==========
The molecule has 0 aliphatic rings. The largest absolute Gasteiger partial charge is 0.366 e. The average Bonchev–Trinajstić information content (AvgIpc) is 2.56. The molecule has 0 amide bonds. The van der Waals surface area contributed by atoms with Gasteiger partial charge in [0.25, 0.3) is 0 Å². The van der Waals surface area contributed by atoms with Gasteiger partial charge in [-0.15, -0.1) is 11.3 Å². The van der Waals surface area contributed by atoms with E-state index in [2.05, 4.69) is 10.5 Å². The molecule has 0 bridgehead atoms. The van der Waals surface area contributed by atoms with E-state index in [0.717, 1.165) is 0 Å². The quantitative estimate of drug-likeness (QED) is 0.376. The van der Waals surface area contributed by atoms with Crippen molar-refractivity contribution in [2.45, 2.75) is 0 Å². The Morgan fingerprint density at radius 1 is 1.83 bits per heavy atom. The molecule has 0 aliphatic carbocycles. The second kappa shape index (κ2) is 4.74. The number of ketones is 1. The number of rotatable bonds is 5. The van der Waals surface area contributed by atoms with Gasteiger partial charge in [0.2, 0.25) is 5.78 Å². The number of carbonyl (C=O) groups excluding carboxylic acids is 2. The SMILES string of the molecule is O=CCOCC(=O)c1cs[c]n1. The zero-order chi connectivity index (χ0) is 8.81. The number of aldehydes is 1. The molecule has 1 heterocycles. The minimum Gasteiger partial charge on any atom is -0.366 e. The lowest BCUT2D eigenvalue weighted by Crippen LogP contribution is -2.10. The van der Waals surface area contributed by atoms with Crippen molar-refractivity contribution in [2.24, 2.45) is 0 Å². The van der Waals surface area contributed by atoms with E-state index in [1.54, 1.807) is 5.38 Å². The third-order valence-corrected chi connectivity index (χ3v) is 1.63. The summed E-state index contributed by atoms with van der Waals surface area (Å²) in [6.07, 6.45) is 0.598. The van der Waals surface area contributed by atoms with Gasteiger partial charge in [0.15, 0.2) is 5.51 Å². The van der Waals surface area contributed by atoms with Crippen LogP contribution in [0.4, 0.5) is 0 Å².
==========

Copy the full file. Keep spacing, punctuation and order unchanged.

The molecule has 0 aliphatic rings. The largest absolute Gasteiger partial charge is 0.366 e. The average Bonchev–Trinajstić information content (AvgIpc) is 2.56. The molecule has 0 amide bonds. The van der Waals surface area contributed by atoms with Gasteiger partial charge in [0.25, 0.3) is 0 Å². The van der Waals surface area contributed by atoms with Gasteiger partial charge in [-0.15, -0.1) is 11.3 Å². The van der Waals surface area contributed by atoms with E-state index in [2.05, 4.69) is 10.5 Å². The molecule has 0 bridgehead atoms. The van der Waals surface area contributed by atoms with E-state index in [0.717, 1.165) is 0 Å². The quantitative estimate of drug-likeness (QED) is 0.376. The van der Waals surface area contributed by atoms with Crippen molar-refractivity contribution in [2.45, 2.75) is 0 Å². The Morgan fingerprint density at radius 1 is 1.83 bits per heavy atom. The molecule has 0 aliphatic carbocycles. The second kappa shape index (κ2) is 4.74. The number of ketones is 1. The number of rotatable bonds is 5. The van der Waals surface area contributed by atoms with Gasteiger partial charge in [0.2, 0.25) is 5.78 Å². The number of carbonyl (C=O) groups excluding carboxylic acids is 2. The SMILES string of the molecule is O=CCOCC(=O)c1cs[c]n1. The zero-order chi connectivity index (χ0) is 8.81. The number of aldehydes is 1. The molecule has 1 heterocycles. The minimum Gasteiger partial charge on any atom is -0.366 e. The lowest BCUT2D eigenvalue weighted by Crippen LogP contribution is -2.10. The van der Waals surface area contributed by atoms with Crippen molar-refractivity contribution in [2.24, 2.45) is 0 Å². The van der Waals surface area contributed by atoms with E-state index in [1.54, 1.807) is 5.38 Å². The third-order valence-corrected chi connectivity index (χ3v) is 1.63. The summed E-state index contributed by atoms with van der Waals surface area (Å²) in [6.07, 6.45) is 0.598. The van der Waals surface area contributed by atoms with Gasteiger partial charge in [0.15, 0.2) is 5.51 Å². The van der Waals surface area contributed by atoms with Crippen LogP contribution in [0.4, 0.5) is 0 Å².